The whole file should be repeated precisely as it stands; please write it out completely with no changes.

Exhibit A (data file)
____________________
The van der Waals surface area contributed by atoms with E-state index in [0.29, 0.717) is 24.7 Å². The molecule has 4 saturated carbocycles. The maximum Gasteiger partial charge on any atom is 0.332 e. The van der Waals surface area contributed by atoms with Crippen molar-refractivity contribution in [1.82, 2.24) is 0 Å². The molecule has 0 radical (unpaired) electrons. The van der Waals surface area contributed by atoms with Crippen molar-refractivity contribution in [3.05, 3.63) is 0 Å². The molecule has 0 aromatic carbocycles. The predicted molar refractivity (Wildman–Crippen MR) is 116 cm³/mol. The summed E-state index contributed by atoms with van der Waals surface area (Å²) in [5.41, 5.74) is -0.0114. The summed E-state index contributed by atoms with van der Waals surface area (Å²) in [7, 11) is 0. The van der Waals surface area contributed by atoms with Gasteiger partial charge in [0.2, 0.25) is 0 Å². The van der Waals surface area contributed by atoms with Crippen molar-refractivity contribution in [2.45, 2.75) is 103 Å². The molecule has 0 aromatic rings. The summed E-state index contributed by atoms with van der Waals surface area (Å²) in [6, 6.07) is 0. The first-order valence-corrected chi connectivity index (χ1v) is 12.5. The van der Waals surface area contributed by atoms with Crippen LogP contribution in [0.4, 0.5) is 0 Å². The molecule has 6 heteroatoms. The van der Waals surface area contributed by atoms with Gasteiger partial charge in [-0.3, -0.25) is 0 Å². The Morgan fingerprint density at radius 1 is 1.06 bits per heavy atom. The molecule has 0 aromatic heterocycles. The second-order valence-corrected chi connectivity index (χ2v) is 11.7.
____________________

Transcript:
The van der Waals surface area contributed by atoms with E-state index in [0.29, 0.717) is 24.7 Å². The molecule has 4 saturated carbocycles. The maximum Gasteiger partial charge on any atom is 0.332 e. The van der Waals surface area contributed by atoms with Crippen molar-refractivity contribution in [1.82, 2.24) is 0 Å². The molecule has 0 radical (unpaired) electrons. The van der Waals surface area contributed by atoms with Crippen molar-refractivity contribution in [3.05, 3.63) is 0 Å². The molecule has 0 aromatic carbocycles. The predicted molar refractivity (Wildman–Crippen MR) is 116 cm³/mol. The summed E-state index contributed by atoms with van der Waals surface area (Å²) in [5.41, 5.74) is -0.0114. The summed E-state index contributed by atoms with van der Waals surface area (Å²) in [7, 11) is 0. The van der Waals surface area contributed by atoms with Gasteiger partial charge in [0.2, 0.25) is 0 Å². The van der Waals surface area contributed by atoms with Crippen molar-refractivity contribution in [2.45, 2.75) is 103 Å². The molecule has 0 aromatic rings. The summed E-state index contributed by atoms with van der Waals surface area (Å²) in [6, 6.07) is 0. The first-order valence-corrected chi connectivity index (χ1v) is 12.5. The van der Waals surface area contributed by atoms with Crippen LogP contribution in [0.4, 0.5) is 0 Å². The molecule has 6 heteroatoms. The van der Waals surface area contributed by atoms with Gasteiger partial charge in [-0.3, -0.25) is 0 Å². The Morgan fingerprint density at radius 1 is 1.06 bits per heavy atom. The molecule has 0 aromatic heterocycles. The second-order valence-corrected chi connectivity index (χ2v) is 11.7.